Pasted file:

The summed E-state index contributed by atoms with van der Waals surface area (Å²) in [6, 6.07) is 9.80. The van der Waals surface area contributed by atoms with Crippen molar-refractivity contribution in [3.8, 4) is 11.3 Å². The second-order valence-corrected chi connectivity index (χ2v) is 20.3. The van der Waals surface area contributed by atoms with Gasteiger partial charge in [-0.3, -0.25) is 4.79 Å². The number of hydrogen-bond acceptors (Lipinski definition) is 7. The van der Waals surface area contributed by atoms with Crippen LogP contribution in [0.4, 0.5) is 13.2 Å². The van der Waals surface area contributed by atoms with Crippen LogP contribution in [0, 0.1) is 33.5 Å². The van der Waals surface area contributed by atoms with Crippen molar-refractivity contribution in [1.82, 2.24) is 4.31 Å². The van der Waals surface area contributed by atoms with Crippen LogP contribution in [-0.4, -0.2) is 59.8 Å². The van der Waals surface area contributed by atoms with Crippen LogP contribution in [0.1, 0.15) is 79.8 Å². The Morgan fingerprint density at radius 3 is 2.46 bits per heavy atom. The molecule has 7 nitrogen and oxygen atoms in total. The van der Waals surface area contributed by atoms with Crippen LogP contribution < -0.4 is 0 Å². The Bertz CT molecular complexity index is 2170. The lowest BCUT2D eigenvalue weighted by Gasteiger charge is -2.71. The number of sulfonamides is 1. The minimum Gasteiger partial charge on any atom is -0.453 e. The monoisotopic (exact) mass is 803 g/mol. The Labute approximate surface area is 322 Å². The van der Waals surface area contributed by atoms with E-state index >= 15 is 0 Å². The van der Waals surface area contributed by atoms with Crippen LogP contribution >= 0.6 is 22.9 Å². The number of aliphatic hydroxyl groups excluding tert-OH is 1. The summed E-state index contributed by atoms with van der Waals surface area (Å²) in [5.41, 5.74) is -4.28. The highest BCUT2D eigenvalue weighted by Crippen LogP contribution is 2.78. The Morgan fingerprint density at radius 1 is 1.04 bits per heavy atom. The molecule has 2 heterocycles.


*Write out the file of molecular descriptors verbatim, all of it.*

The summed E-state index contributed by atoms with van der Waals surface area (Å²) in [6, 6.07) is 9.80. The van der Waals surface area contributed by atoms with Crippen molar-refractivity contribution in [3.8, 4) is 11.3 Å². The second-order valence-corrected chi connectivity index (χ2v) is 20.3. The van der Waals surface area contributed by atoms with Gasteiger partial charge in [-0.3, -0.25) is 4.79 Å². The number of hydrogen-bond acceptors (Lipinski definition) is 7. The van der Waals surface area contributed by atoms with Crippen LogP contribution in [0.4, 0.5) is 13.2 Å². The van der Waals surface area contributed by atoms with Crippen LogP contribution in [0, 0.1) is 33.5 Å². The van der Waals surface area contributed by atoms with Crippen molar-refractivity contribution in [1.82, 2.24) is 4.31 Å². The van der Waals surface area contributed by atoms with Crippen LogP contribution in [-0.4, -0.2) is 59.8 Å². The van der Waals surface area contributed by atoms with Crippen LogP contribution in [0.1, 0.15) is 79.8 Å². The Morgan fingerprint density at radius 3 is 2.46 bits per heavy atom. The molecule has 7 nitrogen and oxygen atoms in total. The van der Waals surface area contributed by atoms with Crippen LogP contribution < -0.4 is 0 Å². The Bertz CT molecular complexity index is 2170. The lowest BCUT2D eigenvalue weighted by Gasteiger charge is -2.71. The number of sulfonamides is 1. The minimum Gasteiger partial charge on any atom is -0.453 e. The monoisotopic (exact) mass is 803 g/mol. The Labute approximate surface area is 322 Å². The van der Waals surface area contributed by atoms with E-state index >= 15 is 0 Å². The van der Waals surface area contributed by atoms with Crippen LogP contribution >= 0.6 is 22.9 Å². The number of aliphatic hydroxyl groups excluding tert-OH is 1. The summed E-state index contributed by atoms with van der Waals surface area (Å²) in [5.41, 5.74) is -4.28. The highest BCUT2D eigenvalue weighted by Crippen LogP contribution is 2.78. The Morgan fingerprint density at radius 1 is 1.04 bits per heavy atom. The molecule has 2 heterocycles.